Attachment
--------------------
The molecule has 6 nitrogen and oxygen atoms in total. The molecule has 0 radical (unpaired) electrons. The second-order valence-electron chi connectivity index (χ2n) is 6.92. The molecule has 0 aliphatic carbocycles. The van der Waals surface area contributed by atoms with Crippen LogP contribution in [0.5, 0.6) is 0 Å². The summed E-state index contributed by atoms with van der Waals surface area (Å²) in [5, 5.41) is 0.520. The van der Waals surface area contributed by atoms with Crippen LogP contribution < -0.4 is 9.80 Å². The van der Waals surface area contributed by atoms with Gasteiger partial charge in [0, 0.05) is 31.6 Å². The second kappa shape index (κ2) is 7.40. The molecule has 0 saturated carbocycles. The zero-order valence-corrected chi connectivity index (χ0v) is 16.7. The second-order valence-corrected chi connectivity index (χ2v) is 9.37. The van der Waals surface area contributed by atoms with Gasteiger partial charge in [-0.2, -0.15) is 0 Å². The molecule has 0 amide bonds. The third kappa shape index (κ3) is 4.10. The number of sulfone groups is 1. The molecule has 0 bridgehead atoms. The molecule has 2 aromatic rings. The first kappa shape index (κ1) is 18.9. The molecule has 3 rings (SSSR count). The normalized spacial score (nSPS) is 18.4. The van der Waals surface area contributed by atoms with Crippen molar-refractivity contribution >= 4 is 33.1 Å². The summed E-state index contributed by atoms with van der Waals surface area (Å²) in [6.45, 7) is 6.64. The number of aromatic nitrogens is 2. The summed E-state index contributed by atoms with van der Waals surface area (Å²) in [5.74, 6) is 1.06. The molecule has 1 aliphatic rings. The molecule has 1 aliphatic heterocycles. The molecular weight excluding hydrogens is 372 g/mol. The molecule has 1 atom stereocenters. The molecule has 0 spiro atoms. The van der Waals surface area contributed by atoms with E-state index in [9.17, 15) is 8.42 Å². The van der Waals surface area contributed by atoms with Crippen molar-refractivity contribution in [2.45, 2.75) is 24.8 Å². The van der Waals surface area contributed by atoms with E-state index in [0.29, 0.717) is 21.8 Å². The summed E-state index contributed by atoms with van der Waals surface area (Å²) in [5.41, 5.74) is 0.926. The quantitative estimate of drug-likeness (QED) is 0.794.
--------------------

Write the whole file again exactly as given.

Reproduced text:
The molecule has 6 nitrogen and oxygen atoms in total. The molecule has 0 radical (unpaired) electrons. The second-order valence-electron chi connectivity index (χ2n) is 6.92. The molecule has 0 aliphatic carbocycles. The van der Waals surface area contributed by atoms with Crippen LogP contribution in [0.5, 0.6) is 0 Å². The summed E-state index contributed by atoms with van der Waals surface area (Å²) in [5, 5.41) is 0.520. The van der Waals surface area contributed by atoms with Crippen LogP contribution < -0.4 is 9.80 Å². The van der Waals surface area contributed by atoms with Gasteiger partial charge in [0, 0.05) is 31.6 Å². The second kappa shape index (κ2) is 7.40. The molecule has 0 saturated carbocycles. The zero-order valence-corrected chi connectivity index (χ0v) is 16.7. The second-order valence-corrected chi connectivity index (χ2v) is 9.37. The van der Waals surface area contributed by atoms with Gasteiger partial charge in [-0.2, -0.15) is 0 Å². The molecule has 0 amide bonds. The third kappa shape index (κ3) is 4.10. The number of sulfone groups is 1. The molecule has 0 bridgehead atoms. The molecule has 2 aromatic rings. The first kappa shape index (κ1) is 18.9. The molecule has 3 rings (SSSR count). The normalized spacial score (nSPS) is 18.4. The van der Waals surface area contributed by atoms with Crippen molar-refractivity contribution >= 4 is 33.1 Å². The summed E-state index contributed by atoms with van der Waals surface area (Å²) in [6.45, 7) is 6.64. The number of aromatic nitrogens is 2. The summed E-state index contributed by atoms with van der Waals surface area (Å²) in [5.74, 6) is 1.06. The molecule has 1 aliphatic rings. The molecule has 1 aliphatic heterocycles. The molecular weight excluding hydrogens is 372 g/mol. The molecule has 1 atom stereocenters. The molecule has 0 spiro atoms. The van der Waals surface area contributed by atoms with E-state index in [9.17, 15) is 8.42 Å². The van der Waals surface area contributed by atoms with Crippen molar-refractivity contribution in [2.45, 2.75) is 24.8 Å². The van der Waals surface area contributed by atoms with E-state index in [0.29, 0.717) is 21.8 Å². The summed E-state index contributed by atoms with van der Waals surface area (Å²) in [5.41, 5.74) is 0.926. The quantitative estimate of drug-likeness (QED) is 0.794.